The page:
Two days later, Aimee organized the staff appreciation day for team members working on all three shifts.

Staff members were treated to coffee and doughnuts from Tim Hortons as well as pizza and cupcakes. Everyone received T-shirts displaying the OMNI logo on the front and the words “tough times don’t last – tough teams do” on the back.

Community donations of Tim Hortons gift cards and gift bags were awarded for prizes during trivia games, and OMNI logo wear was also provided to draw winners.

Aimee says the appreciation day was well received by the Willows Estate team.

“They loved the day and were so appreciative of the recognition, which they truly deserved,” she says.

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Riverview Manor residents celebrate Mardi Gras

With safety protocols in place, residents enjoyed a piece of New Orleans in the home

A little bit of New Orleans came to Riverview Manor in mid-February.

The Peterborough long-term care home hosted its own version of Mardi Gras, the famed carnival held every year in the Big Easy on Shrove Tuesday.

Residents living on the north side of Riverview Manor celebrated Mardi Gras with a pub night organized by the life enrichment team on Feb. 15 and those living on the south side celebrated on Feb. 16, which was Shrove Tuesday.

Mardi Gras, which translates to “Fat Tuesday,” gets its name from the tradition of Catholics eating rich, high-calorie foods the day before the start of Lent the next day, Ash Wednesday.

So, of course, there were plenty of snacks available for residents to enjoy, including mozzarella sticks, pigs in a blanket, sour cream ring chips and a special gelatin dessert life enrichment aide Adam Wicklum made with Jell-O featuring the three colours representing Mardi Gras, green, gold and purple.

For drinks, residents had a choice of Mardi Gras purple punch with cherry and pineapple ice cubes or beer and pop.

Each of the Mardi Gras colours carries significance. Green represents faith, gold stands for power and purple signifies justice. Adam also made a Mardi Gras backdrop using these three main colours.

Masks and beads are also part of Mardi Gras celebrations, and Adam attached Mardi Gras masks and beads to the colourful backdrop for added effect.

Mardi Gras beads are said to be protective and ward off evil spirits or spells, and they can also be good-luck charms, Adam explains.

Music is another important feature of any Mardi Gras celebration, and residents listened to Louisiana-flavoured music through Spotify during the events.

Due to the ongoing global COVID-19 pandemic, social distancing was in effect and there were transparent barriers between people to ensure everyone kept safe.

“(During) other years, residents got Mardi Gras masks and beads (to wear), but because of COVID-19 they did not this year for their safety, but they had this year’s backdrop for decoration and (there were) photo sessions with some residents,” Adam says.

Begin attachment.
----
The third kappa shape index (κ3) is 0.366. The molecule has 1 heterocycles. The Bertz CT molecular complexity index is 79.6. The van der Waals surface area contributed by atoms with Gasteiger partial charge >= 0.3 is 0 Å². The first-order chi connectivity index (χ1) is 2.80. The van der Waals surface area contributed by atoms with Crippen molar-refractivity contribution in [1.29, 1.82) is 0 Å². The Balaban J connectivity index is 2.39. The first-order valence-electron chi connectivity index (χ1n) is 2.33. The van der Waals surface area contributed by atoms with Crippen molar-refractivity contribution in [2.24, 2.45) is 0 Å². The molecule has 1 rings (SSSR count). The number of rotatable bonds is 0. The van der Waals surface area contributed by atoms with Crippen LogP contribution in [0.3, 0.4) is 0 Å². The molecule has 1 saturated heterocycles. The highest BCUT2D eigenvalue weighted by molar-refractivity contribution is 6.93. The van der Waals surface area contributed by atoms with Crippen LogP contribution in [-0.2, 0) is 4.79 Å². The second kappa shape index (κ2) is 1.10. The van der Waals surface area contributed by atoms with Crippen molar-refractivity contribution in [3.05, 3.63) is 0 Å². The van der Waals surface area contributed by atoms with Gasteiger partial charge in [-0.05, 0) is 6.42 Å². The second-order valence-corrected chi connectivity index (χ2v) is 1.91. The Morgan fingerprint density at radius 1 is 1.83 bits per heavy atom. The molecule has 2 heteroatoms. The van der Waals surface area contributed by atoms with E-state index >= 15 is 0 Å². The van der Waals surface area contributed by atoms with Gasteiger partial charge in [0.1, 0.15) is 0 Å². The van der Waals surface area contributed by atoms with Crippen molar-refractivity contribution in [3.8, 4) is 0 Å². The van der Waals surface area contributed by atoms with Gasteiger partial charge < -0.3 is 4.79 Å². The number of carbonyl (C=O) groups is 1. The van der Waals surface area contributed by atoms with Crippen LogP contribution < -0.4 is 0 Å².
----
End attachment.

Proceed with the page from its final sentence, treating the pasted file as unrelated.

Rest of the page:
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1950s diner and a visit from the Fonz highlight West Lake Terrace activity week

The home’s Beat the Winter Blahs Week succeeded in its mission, says LEC

The West Lake Terrace dining room recently looked like Arnold’s Drive-In, the famed diner where characters from the 1950s-themed sitcom Happy Days would hang out.

Residents and staff could tuck into burgers, hot dogs, fries and onion rings served in baskets lined with checkered paper. There were ice-cream sundaes for dessert and cherry cola to wash everything down.

People were dancing to the 1950s rock ’n’ roll that was playing, and there was even a visit from Arthur Fonzarelli – AKA, Fonzie – himself.

Resident Elwood Lewis donned a black leather jacket and sunglasses to play the part of Fonzie perfectly, right down to giving the thumbs-up, and his “aaayyy!” was spot-on, says West Lake Terrace life enrichment co-ordinator (LEC), Janie Denard.

For Janie, the 1950s theme day, which was held at the Prince Edward County long-term care home on Feb. 18, was the pinnacle of a week of fun events that aimed to blow away the winter blues.

“We really wanted to be creative this year to come up with activities that would help both the residents and the staff beat the blahs this year,” she tells The OMNIway.

Every February, West Lake Terrace hosts a Beat the Winter Blahs Week, seven days dedicated to themed activities to help residents and staff members through the often cold and dreary winter month.

The ongoing global COVID-19 pandemic made year’s activity week even more important for everyone, given the restrictions that have been in place since the pandemic was declared by the World Health Organization 11 months ago, Janie says.

Other events held the week of Feb. 12 to Feb. 19 included:

– Chinese food for lunch on Feb. 12

– On Feb. 14 there were Valentine’s Day photos taken, and a steak dinner served in the evening

– Feb. 15 was Pyjama Day, so residents and team members stayed in their PJs for the day

– On Shrove Tuesday, pancakes were on the menu and there was a special Mardi Gras event for everyone that included games

– A sports day for staff members and the West Lake Terrace Winter Games for residents on Feb. 17

– A special breakfast capped off the week on Feb. 19

Janie says residents and staff members had a lot of fun during this year’s Beat the Winter Blahs Week

“They had a blast, they’re already asking when we can do it again.”